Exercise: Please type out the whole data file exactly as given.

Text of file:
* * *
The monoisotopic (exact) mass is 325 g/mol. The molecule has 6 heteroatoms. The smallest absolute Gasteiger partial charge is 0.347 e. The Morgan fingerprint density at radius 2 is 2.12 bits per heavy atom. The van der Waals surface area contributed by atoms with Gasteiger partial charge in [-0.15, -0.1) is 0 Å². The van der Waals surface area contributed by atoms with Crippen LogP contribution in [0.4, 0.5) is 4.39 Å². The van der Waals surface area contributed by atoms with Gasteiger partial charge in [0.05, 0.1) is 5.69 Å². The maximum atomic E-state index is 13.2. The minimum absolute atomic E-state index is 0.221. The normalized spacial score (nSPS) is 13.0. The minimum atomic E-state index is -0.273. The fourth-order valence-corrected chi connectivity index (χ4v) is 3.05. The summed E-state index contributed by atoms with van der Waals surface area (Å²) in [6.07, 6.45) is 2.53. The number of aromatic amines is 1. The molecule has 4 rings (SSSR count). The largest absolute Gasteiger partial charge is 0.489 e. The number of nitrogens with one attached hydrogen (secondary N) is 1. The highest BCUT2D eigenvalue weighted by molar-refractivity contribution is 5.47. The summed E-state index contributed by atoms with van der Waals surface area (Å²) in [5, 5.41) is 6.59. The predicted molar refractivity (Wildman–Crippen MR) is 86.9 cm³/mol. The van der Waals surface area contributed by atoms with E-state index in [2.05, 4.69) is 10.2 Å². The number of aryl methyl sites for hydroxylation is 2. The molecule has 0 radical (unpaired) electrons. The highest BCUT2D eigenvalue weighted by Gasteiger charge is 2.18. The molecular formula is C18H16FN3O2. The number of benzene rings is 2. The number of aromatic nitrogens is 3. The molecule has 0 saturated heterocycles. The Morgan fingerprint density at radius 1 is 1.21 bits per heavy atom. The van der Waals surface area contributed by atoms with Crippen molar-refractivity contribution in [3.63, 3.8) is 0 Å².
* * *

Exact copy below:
The monoisotopic (exact) mass is 325 g/mol. The molecule has 6 heteroatoms. The smallest absolute Gasteiger partial charge is 0.347 e. The Morgan fingerprint density at radius 2 is 2.12 bits per heavy atom. The van der Waals surface area contributed by atoms with Gasteiger partial charge in [-0.15, -0.1) is 0 Å². The van der Waals surface area contributed by atoms with Crippen LogP contribution in [0.4, 0.5) is 4.39 Å². The van der Waals surface area contributed by atoms with Gasteiger partial charge in [0.05, 0.1) is 5.69 Å². The maximum atomic E-state index is 13.2. The minimum absolute atomic E-state index is 0.221. The normalized spacial score (nSPS) is 13.0. The minimum atomic E-state index is -0.273. The fourth-order valence-corrected chi connectivity index (χ4v) is 3.05. The summed E-state index contributed by atoms with van der Waals surface area (Å²) in [6.07, 6.45) is 2.53. The number of aromatic amines is 1. The molecule has 4 rings (SSSR count). The largest absolute Gasteiger partial charge is 0.489 e. The number of nitrogens with one attached hydrogen (secondary N) is 1. The highest BCUT2D eigenvalue weighted by molar-refractivity contribution is 5.47. The summed E-state index contributed by atoms with van der Waals surface area (Å²) in [5, 5.41) is 6.59. The predicted molar refractivity (Wildman–Crippen MR) is 86.9 cm³/mol. The van der Waals surface area contributed by atoms with E-state index in [2.05, 4.69) is 10.2 Å². The number of aryl methyl sites for hydroxylation is 2. The molecule has 0 radical (unpaired) electrons. The highest BCUT2D eigenvalue weighted by Gasteiger charge is 2.18. The molecular formula is C18H16FN3O2. The number of benzene rings is 2. The number of aromatic nitrogens is 3. The molecule has 0 saturated heterocycles. The Morgan fingerprint density at radius 1 is 1.21 bits per heavy atom. The van der Waals surface area contributed by atoms with Crippen molar-refractivity contribution in [3.63, 3.8) is 0 Å².